It almost feels like a relief when you return home after a long time. It’s exciting to rediscover things you were once familiar with, even if the changes that have occurred while you were away can be quite overwhelming. That was what I kept thinking as our car weaved its way through the mountains, the sugar fields and by the beaches. It was my first time returning to Mauritius, an island East of Africa, in 3 years and things had changed: more tourists on the beaches, luxury housing had invaded the West Coast, a new highway cut through the mountains and the buses spat more fumes than they used to. Luckily, Mauritius has a mystical charm that neither time nor construction sites can change: mountains peaking through the morning mist and the sugar-cane fields, the deep blue ocean and some of the most amazing sunsets I have ever seen.
Mauritius had gained popularity in the surf world following the release of the film “Forgotten Island of Santosha” in 1974. The country was depicted as a faraway paradise, lost in the Indian Ocean. An island surrounded by epic waves, hidden from the rest of the world.
The country was depicted as a faraway paradise, lost in the Indian Ocean. An island surrounded by epic waves, hidden from the rest of the world.
As years passed, an increasing number of surfers travelled to Mauritius to uncover its surfing spots and explore this hidden gem. Unfortunately, this resulted in the rise of localism, even among Mauritians, which became increasingly evident to me during my return home. I grew up in Mauritius, watched people surf, but had never attempted it while living there. I didn’t know much about surfing at the time and was probably scared of getting into trouble with the local surfers. I took up surfing for the first time on a trip to South America and would later buy my own board, go on surf trips, and spend much time surfing the Great Lakes while developing a passion for surf photography. During a short span of time, I became hooked to the lifestyle.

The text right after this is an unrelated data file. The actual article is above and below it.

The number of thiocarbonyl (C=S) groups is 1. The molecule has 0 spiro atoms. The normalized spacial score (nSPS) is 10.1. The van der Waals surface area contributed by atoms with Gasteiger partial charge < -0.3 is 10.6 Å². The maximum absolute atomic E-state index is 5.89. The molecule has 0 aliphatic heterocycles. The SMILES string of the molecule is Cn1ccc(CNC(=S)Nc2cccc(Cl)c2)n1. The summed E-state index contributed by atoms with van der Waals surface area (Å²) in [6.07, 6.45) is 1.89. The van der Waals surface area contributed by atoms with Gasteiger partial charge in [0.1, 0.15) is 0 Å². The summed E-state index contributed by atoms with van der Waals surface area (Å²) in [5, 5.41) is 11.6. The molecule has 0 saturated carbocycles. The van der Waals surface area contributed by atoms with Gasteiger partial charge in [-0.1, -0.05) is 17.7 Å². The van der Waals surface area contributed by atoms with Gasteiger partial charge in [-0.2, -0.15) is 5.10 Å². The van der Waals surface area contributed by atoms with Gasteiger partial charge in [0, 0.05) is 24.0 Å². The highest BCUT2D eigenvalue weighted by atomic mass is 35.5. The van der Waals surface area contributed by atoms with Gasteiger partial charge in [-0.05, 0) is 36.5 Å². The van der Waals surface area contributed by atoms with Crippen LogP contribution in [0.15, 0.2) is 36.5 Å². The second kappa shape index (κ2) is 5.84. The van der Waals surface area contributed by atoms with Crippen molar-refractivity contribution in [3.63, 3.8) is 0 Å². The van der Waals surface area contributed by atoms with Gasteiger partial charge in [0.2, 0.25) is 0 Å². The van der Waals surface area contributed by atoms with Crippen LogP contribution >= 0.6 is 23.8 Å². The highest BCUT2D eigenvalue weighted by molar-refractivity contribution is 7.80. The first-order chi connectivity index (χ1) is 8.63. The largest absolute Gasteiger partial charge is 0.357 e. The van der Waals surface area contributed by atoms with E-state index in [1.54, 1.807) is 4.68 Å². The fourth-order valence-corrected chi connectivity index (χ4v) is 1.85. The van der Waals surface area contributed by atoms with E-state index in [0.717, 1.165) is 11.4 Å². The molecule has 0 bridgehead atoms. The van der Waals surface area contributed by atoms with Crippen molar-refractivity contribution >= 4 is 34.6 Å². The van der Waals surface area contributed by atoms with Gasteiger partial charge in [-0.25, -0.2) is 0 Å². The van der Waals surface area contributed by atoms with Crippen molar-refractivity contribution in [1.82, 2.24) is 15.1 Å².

Evidently, on this trip to Mauritius, I was pretty set on going surfing for the first time in my home country. I had heard that the winds might pick up, so I decided to head to the west coast of the island to try to catch some waves. As I watched the waves break in Tamarin Bay, the sun warmed up my skin and the salty air filled my lungs while the mountain behind watched the surfers. I headed to a local surf shop and rented 7’4 egg-shaped board. I started talking in creole to one of the local employees in the shop and he immediately warned me of the heavy localism in the area. I decided to surf the beach break, which was more open to non-locals and beginners. The waves were smaller, but so much fun to ride. While in the water, I met other Mauritian surfers and paddle boarders that were non-local to that area of the island. They were really friendly and we chatted between sets; they explained to me that Mauritius offered beautiful spots and some spots were friendlier than others. As most tourists, beginners and non-locals attempted the beach break, I watched the local surfers of the area ride the bigger point break in the far back. This made me realize how little I knew about the surf culture in my own home country. I decided that in the month I was spending in Mauritius and time-allowing, I would try to find as many surf spots as possible.
Early morning drives, 5 PM tea time, daily road trips, mountainous hikes, afternoon snorkeling, and late sunsets made up the rest of the trip. I didn’t surf as much as I had hoped for, but I did get to uncover and rediscover some of the hidden beauties of Mauritius.
Still curious about Mauritius?
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